A classic example of this is when I watch my kids yearn for a new toy. When they finally save up enough money to get it, or receive it for their birthday or Christmas, the happiness is fleeting. I don’t deny that possessions and material things can bring us joy and happiness by making life easier, but in comparison to the things on Jim Rohn’s list, the feeling of “happiness” is fleeting. Like an addiction, if we rely on “stuff” to fulfil us, we will always require more to fill our tank.
The key, I believe, is to trust our senses, that is our sight, sound, smell, taste, touch, in order to help us live a full life. These five senses are a gift to help us experience life on a deeper level. However, there might be one sense in particular that you really connect with, or that helps you recall memories. For me, that is my sense of smell. I have profound memory recall when I smell something specific, such as a particular perfume.
One of the most significant life experiences I have had with scent was meeting my husband, who, for no reason I could explain, just smelt right.
I’m not alone when it comes to feeling attracted to someone because of their ‘scent’, one that isn’t created by an overpowering aftershave, that is. In The Scent of Desire, author Rachel Herz writes of Estelle Campenni, a psychology professor from Marywood University who recalls, "I knew I was going to marry my husband the minute I first smelled him." There are numerous studies supporting the impact our pheromones (compounds secreted by animals, including humans) have on our behaviour and physiology. Herz explains,
"Your MHC genes determine your unique immune system and also your unique odorprint, and your odorprint is as unique as your fingerprint”.
Therefore, it is understandable that certain people would be attracted to other people with a specific scent.
Perhaps because of my strong connect to scent, I love perfume and trying different scents. I love spending time in the perfume section at airports or in department stores where I can wander and discover new scents. I also reacquaint myself with old favourites, which evoke fond memories of the time when I wore that particular perfume.
This happened recently when I was hanging out at a chemist waiting for a script and perused their perfume section, smelling a variety of different perfumes. I came across one that looked vaguely familiar – Charlie White.
From the first “sniff” I was transported back to summer 2000, my first summer in England. Smelling this scent was like opening a treasure chest of memories. I evocatively remembered many of the places I went and even the outfits I wore. Precious memories I hadn’t recalled for years were suddenly unlocked. While I enjoyed smelling the perfume again, I didn’t want to wear it again for fear of losing the precious memories associated with it – rediscovering it had been such a joyous experience.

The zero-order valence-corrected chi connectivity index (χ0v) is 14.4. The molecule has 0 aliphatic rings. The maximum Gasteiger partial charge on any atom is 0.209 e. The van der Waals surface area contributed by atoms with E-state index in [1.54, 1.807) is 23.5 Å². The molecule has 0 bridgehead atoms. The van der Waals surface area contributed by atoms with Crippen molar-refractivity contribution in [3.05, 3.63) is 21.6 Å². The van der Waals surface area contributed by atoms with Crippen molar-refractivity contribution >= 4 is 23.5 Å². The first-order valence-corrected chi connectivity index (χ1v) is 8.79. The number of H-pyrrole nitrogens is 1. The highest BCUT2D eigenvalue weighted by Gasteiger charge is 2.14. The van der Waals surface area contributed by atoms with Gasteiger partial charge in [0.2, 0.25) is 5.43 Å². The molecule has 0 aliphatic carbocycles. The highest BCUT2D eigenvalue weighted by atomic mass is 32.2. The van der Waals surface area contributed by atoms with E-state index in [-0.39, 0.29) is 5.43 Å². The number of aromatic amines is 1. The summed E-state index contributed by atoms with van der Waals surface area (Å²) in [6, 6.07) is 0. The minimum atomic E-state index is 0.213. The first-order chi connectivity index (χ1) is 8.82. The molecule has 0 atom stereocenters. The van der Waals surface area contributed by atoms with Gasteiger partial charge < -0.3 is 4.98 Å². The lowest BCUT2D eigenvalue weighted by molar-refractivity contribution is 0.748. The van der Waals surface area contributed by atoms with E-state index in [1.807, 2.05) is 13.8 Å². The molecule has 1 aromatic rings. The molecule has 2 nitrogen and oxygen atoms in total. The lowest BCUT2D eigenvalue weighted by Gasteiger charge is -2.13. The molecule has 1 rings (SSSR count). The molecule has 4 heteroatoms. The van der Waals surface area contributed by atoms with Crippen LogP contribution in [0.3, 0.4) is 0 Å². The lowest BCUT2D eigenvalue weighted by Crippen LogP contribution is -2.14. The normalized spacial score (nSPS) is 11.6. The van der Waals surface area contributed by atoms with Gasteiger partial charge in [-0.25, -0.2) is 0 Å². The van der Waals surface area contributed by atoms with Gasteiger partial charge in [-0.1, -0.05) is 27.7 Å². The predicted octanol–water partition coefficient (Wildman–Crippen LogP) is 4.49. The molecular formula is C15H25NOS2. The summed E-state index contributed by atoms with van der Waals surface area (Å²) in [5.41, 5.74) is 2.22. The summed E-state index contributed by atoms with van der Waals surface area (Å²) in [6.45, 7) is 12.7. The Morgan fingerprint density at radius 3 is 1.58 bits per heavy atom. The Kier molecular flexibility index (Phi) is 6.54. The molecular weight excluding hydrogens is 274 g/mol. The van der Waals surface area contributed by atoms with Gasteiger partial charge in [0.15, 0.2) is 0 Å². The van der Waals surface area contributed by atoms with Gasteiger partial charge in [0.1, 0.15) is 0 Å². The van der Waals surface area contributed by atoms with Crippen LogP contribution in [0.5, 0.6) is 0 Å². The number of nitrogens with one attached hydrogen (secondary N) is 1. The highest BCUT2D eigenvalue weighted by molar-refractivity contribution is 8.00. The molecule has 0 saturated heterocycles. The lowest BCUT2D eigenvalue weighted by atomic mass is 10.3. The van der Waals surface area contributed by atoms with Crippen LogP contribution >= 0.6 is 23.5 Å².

Activities that engage more than one of our senses provide us with rich, memorable experiences. Some examples of multisensory experiences could include: having an aromatherapy massage or bath where you can smell the essential oils and feel the massage or warm water around you at the same time, or going for a hike in a picturesque location and feeling the path under your feet, whilst hearing birdsong and smelling the natural world around you.
Reflect on experiences you’ve enjoyed in the past and identify the senses they have engaged. You might find there are certain experiences and senses you engage with more frequently than others, such as going to a musical or performance, or enjoying a nice meal and a glass of wine with friends. Of the experiences you recognise you enjoy, consider how you can add more of these into your life. The next time someone asks for gift ideas for your birthday or Christmas, you could suggest vouchers for experiences, such as a massage, facial, or a course or class on something you’d like to learn more about. Better still, ask them to join you in doing something you love, such as a hike with a picnic lunch.
Make a list of the non-material things that are important to you in your life and consider how you can engage with these people or activities more often. Life is about growing and learning through trying new activities and meeting new people. So take a leaf from Jim’s father’s book and get out there and enjoy it!
There are more tips on how to fill your life with experiences in my forthcoming book, A Year of Love: Finding peace a day at a time, and the links for the other references I have mentioned in this podcast can be found in the show notes.
I’ll leave you with today’s mantra:
I prioritise experiences and people over material possessions and strive to live a rich and full life.